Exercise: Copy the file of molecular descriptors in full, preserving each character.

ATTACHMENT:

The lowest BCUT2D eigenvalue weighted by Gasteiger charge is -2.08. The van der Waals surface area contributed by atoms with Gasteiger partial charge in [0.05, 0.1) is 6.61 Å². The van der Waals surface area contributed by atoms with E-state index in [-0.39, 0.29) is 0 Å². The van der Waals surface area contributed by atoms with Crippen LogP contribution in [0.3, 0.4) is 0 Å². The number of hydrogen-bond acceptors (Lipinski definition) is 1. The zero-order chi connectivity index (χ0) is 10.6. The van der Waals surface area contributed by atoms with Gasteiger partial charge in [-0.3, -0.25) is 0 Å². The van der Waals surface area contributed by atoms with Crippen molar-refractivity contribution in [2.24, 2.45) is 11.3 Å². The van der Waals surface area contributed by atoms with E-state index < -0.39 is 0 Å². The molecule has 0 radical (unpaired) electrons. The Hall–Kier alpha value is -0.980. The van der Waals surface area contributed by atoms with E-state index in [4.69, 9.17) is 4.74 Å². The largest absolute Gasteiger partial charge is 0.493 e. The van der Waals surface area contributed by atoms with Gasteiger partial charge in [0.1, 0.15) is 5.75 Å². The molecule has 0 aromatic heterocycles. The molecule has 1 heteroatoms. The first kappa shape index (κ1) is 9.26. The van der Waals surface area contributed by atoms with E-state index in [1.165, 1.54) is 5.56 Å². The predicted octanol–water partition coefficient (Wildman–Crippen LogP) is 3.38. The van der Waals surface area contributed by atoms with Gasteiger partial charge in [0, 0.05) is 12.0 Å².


The lowest BCUT2D eigenvalue weighted by Gasteiger charge is -2.08. The van der Waals surface area contributed by atoms with Gasteiger partial charge in [0.05, 0.1) is 6.61 Å². The van der Waals surface area contributed by atoms with E-state index in [-0.39, 0.29) is 0 Å². The van der Waals surface area contributed by atoms with Crippen LogP contribution in [0.3, 0.4) is 0 Å². The number of hydrogen-bond acceptors (Lipinski definition) is 1. The zero-order chi connectivity index (χ0) is 10.6. The van der Waals surface area contributed by atoms with Gasteiger partial charge in [-0.3, -0.25) is 0 Å². The van der Waals surface area contributed by atoms with Crippen molar-refractivity contribution in [2.24, 2.45) is 11.3 Å². The van der Waals surface area contributed by atoms with E-state index < -0.39 is 0 Å². The molecule has 0 radical (unpaired) electrons. The Hall–Kier alpha value is -0.980. The van der Waals surface area contributed by atoms with E-state index in [4.69, 9.17) is 4.74 Å². The largest absolute Gasteiger partial charge is 0.493 e. The van der Waals surface area contributed by atoms with Gasteiger partial charge in [0.1, 0.15) is 5.75 Å². The molecule has 0 aromatic heterocycles. The molecule has 1 heteroatoms. The first kappa shape index (κ1) is 9.26. The van der Waals surface area contributed by atoms with E-state index in [1.165, 1.54) is 5.56 Å². The predicted octanol–water partition coefficient (Wildman–Crippen LogP) is 3.38. The van der Waals surface area contributed by atoms with Gasteiger partial charge in [0, 0.05) is 12.0 Å².